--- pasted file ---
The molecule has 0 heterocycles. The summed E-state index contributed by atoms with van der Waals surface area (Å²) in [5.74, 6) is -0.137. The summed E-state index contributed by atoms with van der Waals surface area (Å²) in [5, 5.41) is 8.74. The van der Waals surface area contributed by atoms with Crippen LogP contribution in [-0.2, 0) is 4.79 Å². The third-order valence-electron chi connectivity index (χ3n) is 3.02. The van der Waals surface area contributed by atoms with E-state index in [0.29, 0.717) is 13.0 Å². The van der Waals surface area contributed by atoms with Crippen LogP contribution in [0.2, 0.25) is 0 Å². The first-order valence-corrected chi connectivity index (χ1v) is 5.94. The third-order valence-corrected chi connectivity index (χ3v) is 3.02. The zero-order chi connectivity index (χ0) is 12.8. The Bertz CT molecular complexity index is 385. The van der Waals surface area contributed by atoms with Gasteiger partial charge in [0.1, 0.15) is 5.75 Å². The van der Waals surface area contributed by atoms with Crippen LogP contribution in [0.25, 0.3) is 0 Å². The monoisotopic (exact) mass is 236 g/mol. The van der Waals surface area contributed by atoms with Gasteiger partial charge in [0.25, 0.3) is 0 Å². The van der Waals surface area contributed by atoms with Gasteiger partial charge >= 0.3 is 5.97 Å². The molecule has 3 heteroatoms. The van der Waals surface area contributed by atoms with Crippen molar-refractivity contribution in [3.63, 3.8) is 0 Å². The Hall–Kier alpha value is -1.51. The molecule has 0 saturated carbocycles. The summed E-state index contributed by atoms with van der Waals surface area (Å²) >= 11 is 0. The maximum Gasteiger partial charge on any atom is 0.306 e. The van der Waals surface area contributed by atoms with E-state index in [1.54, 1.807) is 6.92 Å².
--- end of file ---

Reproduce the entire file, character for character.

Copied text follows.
The molecule has 0 heterocycles. The summed E-state index contributed by atoms with van der Waals surface area (Å²) in [5.74, 6) is -0.137. The summed E-state index contributed by atoms with van der Waals surface area (Å²) in [5, 5.41) is 8.74. The van der Waals surface area contributed by atoms with Crippen LogP contribution in [-0.2, 0) is 4.79 Å². The third-order valence-electron chi connectivity index (χ3n) is 3.02. The van der Waals surface area contributed by atoms with E-state index in [0.29, 0.717) is 13.0 Å². The van der Waals surface area contributed by atoms with Crippen LogP contribution in [0.2, 0.25) is 0 Å². The first-order valence-corrected chi connectivity index (χ1v) is 5.94. The third-order valence-corrected chi connectivity index (χ3v) is 3.02. The zero-order chi connectivity index (χ0) is 12.8. The Bertz CT molecular complexity index is 385. The van der Waals surface area contributed by atoms with Gasteiger partial charge in [0.1, 0.15) is 5.75 Å². The van der Waals surface area contributed by atoms with Crippen LogP contribution in [0.25, 0.3) is 0 Å². The monoisotopic (exact) mass is 236 g/mol. The van der Waals surface area contributed by atoms with Gasteiger partial charge in [0.25, 0.3) is 0 Å². The van der Waals surface area contributed by atoms with Gasteiger partial charge >= 0.3 is 5.97 Å². The molecule has 3 heteroatoms. The van der Waals surface area contributed by atoms with Crippen molar-refractivity contribution in [3.63, 3.8) is 0 Å². The Hall–Kier alpha value is -1.51. The molecule has 0 saturated carbocycles. The summed E-state index contributed by atoms with van der Waals surface area (Å²) >= 11 is 0. The maximum Gasteiger partial charge on any atom is 0.306 e. The van der Waals surface area contributed by atoms with E-state index in [1.54, 1.807) is 6.92 Å².